A class action is a legal proceeding in which one or several plaintiffs bring suit on behalf of a group. The judgment or settlement agreed to arising from the suit covers all members of the group or class.
Breaking Down Class Action
The class represented in a class-action lawsuit might consist of groups such as employees, consumers, investors, or patients. Lawsuits are designated, or certified, by the court with jurisdiction as class actions if they meet certain criteria spelled out in a legal rule known as Rule 23. The criteria include the existence of a sizable group of people with similar claims or common interest; lead plaintiff(s) who are representative of the broader class members and “questions of law or fact common to the class.”
Benefits of Class Actions
Being certified as a class can enable litigation to proceed more expeditiously and cost-effectively, particularly in cases pursued against large corporations. Because they reduce the costs of legal pursuit, class actions may provide the only means for some individual claimants to pursue their case. Individuals may also have a greater chance of successfully pursuing their claims against a defendant or defendants. Even when represented in a class, members may choose to opt-out of any eventual settlement and pursue their claims individually.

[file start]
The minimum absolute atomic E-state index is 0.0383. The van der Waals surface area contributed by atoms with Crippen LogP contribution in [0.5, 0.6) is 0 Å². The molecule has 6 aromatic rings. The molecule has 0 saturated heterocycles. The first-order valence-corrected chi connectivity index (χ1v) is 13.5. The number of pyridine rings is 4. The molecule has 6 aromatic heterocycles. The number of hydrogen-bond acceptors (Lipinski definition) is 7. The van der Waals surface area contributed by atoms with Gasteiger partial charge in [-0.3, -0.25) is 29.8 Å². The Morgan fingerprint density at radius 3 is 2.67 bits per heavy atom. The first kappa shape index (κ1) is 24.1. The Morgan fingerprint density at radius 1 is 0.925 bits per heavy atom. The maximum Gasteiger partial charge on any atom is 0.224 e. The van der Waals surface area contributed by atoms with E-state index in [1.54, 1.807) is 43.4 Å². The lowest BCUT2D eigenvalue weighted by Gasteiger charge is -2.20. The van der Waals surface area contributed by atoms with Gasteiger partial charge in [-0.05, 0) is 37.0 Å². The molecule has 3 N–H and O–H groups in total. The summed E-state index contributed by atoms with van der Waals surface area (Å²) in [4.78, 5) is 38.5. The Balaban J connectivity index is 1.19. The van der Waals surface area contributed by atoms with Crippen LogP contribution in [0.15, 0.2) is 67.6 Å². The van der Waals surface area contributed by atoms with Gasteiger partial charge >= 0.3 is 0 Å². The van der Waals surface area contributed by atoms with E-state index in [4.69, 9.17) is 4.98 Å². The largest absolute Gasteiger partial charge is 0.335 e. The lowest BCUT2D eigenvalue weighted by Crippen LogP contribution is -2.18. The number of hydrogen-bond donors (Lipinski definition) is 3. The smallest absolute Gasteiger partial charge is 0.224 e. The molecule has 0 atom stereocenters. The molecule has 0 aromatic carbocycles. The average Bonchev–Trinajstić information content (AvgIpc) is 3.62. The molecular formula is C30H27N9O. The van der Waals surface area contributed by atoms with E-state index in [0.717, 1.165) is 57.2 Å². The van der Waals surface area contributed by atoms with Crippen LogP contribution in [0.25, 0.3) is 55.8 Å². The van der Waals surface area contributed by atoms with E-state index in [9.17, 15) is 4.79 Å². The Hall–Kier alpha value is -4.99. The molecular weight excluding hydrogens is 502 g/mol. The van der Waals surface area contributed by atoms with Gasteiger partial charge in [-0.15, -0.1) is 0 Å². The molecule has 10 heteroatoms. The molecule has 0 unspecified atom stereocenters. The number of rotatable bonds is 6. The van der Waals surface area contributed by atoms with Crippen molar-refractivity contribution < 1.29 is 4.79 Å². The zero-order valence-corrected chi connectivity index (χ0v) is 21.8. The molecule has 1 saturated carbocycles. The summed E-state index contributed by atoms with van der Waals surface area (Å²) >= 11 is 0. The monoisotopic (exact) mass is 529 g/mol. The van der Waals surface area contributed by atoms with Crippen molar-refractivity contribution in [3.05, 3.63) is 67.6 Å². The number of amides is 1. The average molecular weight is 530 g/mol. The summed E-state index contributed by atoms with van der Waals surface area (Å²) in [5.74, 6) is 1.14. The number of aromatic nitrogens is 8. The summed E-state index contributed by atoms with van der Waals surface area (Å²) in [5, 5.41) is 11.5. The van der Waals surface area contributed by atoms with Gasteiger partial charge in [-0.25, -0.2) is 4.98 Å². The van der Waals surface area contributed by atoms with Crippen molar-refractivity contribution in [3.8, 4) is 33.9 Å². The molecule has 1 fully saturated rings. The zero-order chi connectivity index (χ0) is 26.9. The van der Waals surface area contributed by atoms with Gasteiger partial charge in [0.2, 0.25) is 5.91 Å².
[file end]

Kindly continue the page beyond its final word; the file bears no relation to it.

Types of Class Actions
Types of class actions include securities litigation, civil rights proceedings such as school funding; and consumer product liability cases. Congress laid out additional rules for securities class action lawsuits in the Private Securities Litigation Reform Act (PSLRA) of 1995. Successful class action cases often result in hefty pre-trial settlements. The lawsuit Enron shareholders filed after the company’s collapse resulted in a $7.2 billion settlement. Another famous class action was the product liability case filed against Toyota for faulty brakes. It resulted in a costly recall and a $1 billion settlement.
Civil rights class action cases typically involve requests for injunctive relief, meaning legal remedies, instead of claims for payment. One of the most famous civil rights class actions is the Brown vs. Board of Education case the Supreme Court decided in 1954, which struck down school segregation as unconstitutional. These types of class actions now face greater legal restrictions than previously.
Lawyers typically take class action cases on contingency, collecting a percentage of any judgment or settlement fees make to plaintiffs. This practice has been scrutinized over the years because in some cases, legal teams’ payout can far exceed the amounts plaintiffs receive.